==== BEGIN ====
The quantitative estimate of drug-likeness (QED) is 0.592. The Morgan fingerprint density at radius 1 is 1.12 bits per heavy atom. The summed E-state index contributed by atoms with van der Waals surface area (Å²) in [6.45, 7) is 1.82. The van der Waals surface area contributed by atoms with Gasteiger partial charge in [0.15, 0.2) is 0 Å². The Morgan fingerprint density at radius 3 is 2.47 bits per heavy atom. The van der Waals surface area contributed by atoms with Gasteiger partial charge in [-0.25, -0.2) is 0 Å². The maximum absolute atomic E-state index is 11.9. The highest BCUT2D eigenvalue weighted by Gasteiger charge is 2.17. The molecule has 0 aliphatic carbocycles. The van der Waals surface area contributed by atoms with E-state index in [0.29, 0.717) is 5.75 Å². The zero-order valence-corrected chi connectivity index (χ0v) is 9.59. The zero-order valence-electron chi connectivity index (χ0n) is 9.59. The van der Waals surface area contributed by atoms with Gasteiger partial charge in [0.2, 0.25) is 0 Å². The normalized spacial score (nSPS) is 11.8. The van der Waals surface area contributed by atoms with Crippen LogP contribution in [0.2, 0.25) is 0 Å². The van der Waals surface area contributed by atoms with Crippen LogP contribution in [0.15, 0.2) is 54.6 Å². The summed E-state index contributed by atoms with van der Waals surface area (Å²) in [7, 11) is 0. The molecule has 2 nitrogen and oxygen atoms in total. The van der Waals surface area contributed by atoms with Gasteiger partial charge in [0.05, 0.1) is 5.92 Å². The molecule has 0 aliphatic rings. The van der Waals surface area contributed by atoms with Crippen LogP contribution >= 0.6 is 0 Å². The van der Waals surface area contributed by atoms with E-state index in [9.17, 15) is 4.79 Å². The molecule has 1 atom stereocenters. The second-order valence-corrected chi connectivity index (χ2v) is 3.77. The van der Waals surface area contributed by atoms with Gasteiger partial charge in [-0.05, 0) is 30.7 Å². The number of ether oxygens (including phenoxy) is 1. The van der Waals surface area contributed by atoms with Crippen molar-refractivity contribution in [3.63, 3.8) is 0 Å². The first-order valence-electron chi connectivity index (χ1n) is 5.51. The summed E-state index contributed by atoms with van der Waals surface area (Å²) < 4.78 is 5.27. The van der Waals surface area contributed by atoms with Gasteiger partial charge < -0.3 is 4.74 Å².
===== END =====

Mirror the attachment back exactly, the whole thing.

The quantitative estimate of drug-likeness (QED) is 0.592. The Morgan fingerprint density at radius 1 is 1.12 bits per heavy atom. The summed E-state index contributed by atoms with van der Waals surface area (Å²) in [6.45, 7) is 1.82. The van der Waals surface area contributed by atoms with Gasteiger partial charge in [0.15, 0.2) is 0 Å². The Morgan fingerprint density at radius 3 is 2.47 bits per heavy atom. The van der Waals surface area contributed by atoms with Gasteiger partial charge in [-0.25, -0.2) is 0 Å². The maximum absolute atomic E-state index is 11.9. The highest BCUT2D eigenvalue weighted by Gasteiger charge is 2.17. The molecule has 0 aliphatic carbocycles. The van der Waals surface area contributed by atoms with E-state index in [0.29, 0.717) is 5.75 Å². The zero-order valence-corrected chi connectivity index (χ0v) is 9.59. The zero-order valence-electron chi connectivity index (χ0n) is 9.59. The van der Waals surface area contributed by atoms with Gasteiger partial charge in [0.2, 0.25) is 0 Å². The normalized spacial score (nSPS) is 11.8. The van der Waals surface area contributed by atoms with Crippen LogP contribution in [0.2, 0.25) is 0 Å². The van der Waals surface area contributed by atoms with Crippen LogP contribution in [0.15, 0.2) is 54.6 Å². The summed E-state index contributed by atoms with van der Waals surface area (Å²) in [7, 11) is 0. The molecule has 2 nitrogen and oxygen atoms in total. The van der Waals surface area contributed by atoms with Gasteiger partial charge in [0.05, 0.1) is 5.92 Å². The molecule has 0 aliphatic rings. The van der Waals surface area contributed by atoms with Crippen LogP contribution >= 0.6 is 0 Å². The van der Waals surface area contributed by atoms with E-state index in [9.17, 15) is 4.79 Å². The molecule has 1 atom stereocenters. The second-order valence-corrected chi connectivity index (χ2v) is 3.77. The van der Waals surface area contributed by atoms with Gasteiger partial charge in [-0.05, 0) is 30.7 Å². The number of ether oxygens (including phenoxy) is 1. The van der Waals surface area contributed by atoms with Crippen molar-refractivity contribution in [3.63, 3.8) is 0 Å². The first-order valence-electron chi connectivity index (χ1n) is 5.51. The summed E-state index contributed by atoms with van der Waals surface area (Å²) < 4.78 is 5.27. The van der Waals surface area contributed by atoms with Gasteiger partial charge < -0.3 is 4.74 Å².